CONCLUSION

In conclusion, we report a case of advanced HCC that was treated with hepatectomy and thrombectomy. During the surgery, CPB, THVE and hypothermic cardiocirculation were used. After the surgery, sorafenib was administered as an adjuvant treatment. This treatment strategy was selected after discussion by a multidisciplinary department. After the surgery, this patient showed good outcomes. Therefore, hepatectomy and thrombectomy with adjuvant sorafenib treatment might be an acceptable choice for selected HCC patients with tumor thrombosis in the IVC.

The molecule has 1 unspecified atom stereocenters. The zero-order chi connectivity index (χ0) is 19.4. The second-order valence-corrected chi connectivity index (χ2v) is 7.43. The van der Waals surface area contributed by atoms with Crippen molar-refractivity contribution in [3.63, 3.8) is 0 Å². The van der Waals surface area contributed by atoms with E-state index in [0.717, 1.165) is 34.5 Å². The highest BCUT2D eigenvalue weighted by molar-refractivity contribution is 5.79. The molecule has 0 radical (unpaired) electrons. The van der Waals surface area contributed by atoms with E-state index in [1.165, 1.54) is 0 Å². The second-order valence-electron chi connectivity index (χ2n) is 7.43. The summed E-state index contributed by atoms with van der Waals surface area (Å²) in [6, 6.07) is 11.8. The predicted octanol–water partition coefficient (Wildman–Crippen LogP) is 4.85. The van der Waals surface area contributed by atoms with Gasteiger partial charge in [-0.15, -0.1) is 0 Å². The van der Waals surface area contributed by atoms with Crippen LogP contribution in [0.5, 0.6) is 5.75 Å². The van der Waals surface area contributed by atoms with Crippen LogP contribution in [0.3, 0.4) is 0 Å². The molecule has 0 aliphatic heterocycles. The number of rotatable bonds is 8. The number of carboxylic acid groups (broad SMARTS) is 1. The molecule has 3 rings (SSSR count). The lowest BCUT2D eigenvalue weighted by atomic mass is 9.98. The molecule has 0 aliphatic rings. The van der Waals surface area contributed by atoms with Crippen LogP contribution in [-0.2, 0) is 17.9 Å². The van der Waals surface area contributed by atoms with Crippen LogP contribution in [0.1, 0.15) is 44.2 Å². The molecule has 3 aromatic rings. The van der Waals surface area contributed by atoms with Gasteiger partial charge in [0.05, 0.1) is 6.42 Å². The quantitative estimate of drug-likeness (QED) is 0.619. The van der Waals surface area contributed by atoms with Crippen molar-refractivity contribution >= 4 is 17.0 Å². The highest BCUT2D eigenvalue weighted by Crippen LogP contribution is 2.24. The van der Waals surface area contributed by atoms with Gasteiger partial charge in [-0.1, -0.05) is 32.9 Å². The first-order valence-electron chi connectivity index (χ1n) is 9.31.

Footnotes

Provenance and peer review: Unsolicited article; Externally peer reviewed.

Peer-review model: Single blind

Specialty type: Gastroenterology and hepatology

Country/Territory of origin: China

Peer-review report’s scientific quality classification

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Grade B (Very good): 0

Grade C (Good): C

Grade D (Fair): 0

Grade E (Poor): 0

P-Reviewer: Broering DC S-Editor: Yan JP L-Editor: A P-Editor: Yan JP